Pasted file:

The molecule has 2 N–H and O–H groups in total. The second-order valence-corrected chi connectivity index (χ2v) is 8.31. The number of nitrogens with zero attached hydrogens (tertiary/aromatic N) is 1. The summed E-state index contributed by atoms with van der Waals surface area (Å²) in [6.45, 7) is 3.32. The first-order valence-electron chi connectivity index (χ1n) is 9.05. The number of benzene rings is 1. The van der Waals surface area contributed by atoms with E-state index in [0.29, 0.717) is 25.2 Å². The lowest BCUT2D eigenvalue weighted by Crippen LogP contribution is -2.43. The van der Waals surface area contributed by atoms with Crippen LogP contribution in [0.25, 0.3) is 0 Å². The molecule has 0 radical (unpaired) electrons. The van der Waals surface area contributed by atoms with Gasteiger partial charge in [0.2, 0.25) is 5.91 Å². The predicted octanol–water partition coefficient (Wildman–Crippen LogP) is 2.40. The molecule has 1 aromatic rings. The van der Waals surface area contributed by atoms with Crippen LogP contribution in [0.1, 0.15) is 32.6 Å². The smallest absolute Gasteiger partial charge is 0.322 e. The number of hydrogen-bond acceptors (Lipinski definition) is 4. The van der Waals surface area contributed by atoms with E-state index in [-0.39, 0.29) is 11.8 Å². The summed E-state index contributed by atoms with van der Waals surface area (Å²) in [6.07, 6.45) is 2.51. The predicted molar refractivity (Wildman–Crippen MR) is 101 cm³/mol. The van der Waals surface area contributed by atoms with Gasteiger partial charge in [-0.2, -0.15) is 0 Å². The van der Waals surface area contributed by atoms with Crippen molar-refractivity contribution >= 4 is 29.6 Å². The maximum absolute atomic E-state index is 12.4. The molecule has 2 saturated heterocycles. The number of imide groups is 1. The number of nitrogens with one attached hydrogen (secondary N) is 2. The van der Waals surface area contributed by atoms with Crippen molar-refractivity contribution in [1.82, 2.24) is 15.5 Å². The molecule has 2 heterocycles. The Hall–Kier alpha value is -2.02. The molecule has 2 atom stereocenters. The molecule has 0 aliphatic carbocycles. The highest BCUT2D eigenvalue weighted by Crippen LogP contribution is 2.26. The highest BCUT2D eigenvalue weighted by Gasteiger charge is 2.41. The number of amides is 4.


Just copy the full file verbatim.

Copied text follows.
The molecule has 2 N–H and O–H groups in total. The second-order valence-corrected chi connectivity index (χ2v) is 8.31. The number of nitrogens with zero attached hydrogens (tertiary/aromatic N) is 1. The summed E-state index contributed by atoms with van der Waals surface area (Å²) in [6.45, 7) is 3.32. The first-order valence-electron chi connectivity index (χ1n) is 9.05. The number of benzene rings is 1. The van der Waals surface area contributed by atoms with E-state index in [0.29, 0.717) is 25.2 Å². The lowest BCUT2D eigenvalue weighted by Crippen LogP contribution is -2.43. The van der Waals surface area contributed by atoms with Crippen LogP contribution in [0.25, 0.3) is 0 Å². The molecule has 0 radical (unpaired) electrons. The van der Waals surface area contributed by atoms with Gasteiger partial charge in [0.2, 0.25) is 5.91 Å². The predicted octanol–water partition coefficient (Wildman–Crippen LogP) is 2.40. The molecule has 1 aromatic rings. The van der Waals surface area contributed by atoms with Crippen LogP contribution in [0.1, 0.15) is 32.6 Å². The smallest absolute Gasteiger partial charge is 0.322 e. The number of hydrogen-bond acceptors (Lipinski definition) is 4. The van der Waals surface area contributed by atoms with E-state index in [-0.39, 0.29) is 11.8 Å². The summed E-state index contributed by atoms with van der Waals surface area (Å²) in [6.07, 6.45) is 2.51. The predicted molar refractivity (Wildman–Crippen MR) is 101 cm³/mol. The van der Waals surface area contributed by atoms with Gasteiger partial charge in [-0.2, -0.15) is 0 Å². The van der Waals surface area contributed by atoms with Crippen molar-refractivity contribution >= 4 is 29.6 Å². The maximum absolute atomic E-state index is 12.4. The molecule has 2 saturated heterocycles. The number of imide groups is 1. The number of nitrogens with one attached hydrogen (secondary N) is 2. The van der Waals surface area contributed by atoms with Crippen molar-refractivity contribution in [1.82, 2.24) is 15.5 Å². The molecule has 2 heterocycles. The Hall–Kier alpha value is -2.02. The molecule has 2 atom stereocenters. The molecule has 0 aliphatic carbocycles. The highest BCUT2D eigenvalue weighted by Crippen LogP contribution is 2.26. The highest BCUT2D eigenvalue weighted by Gasteiger charge is 2.41. The number of amides is 4.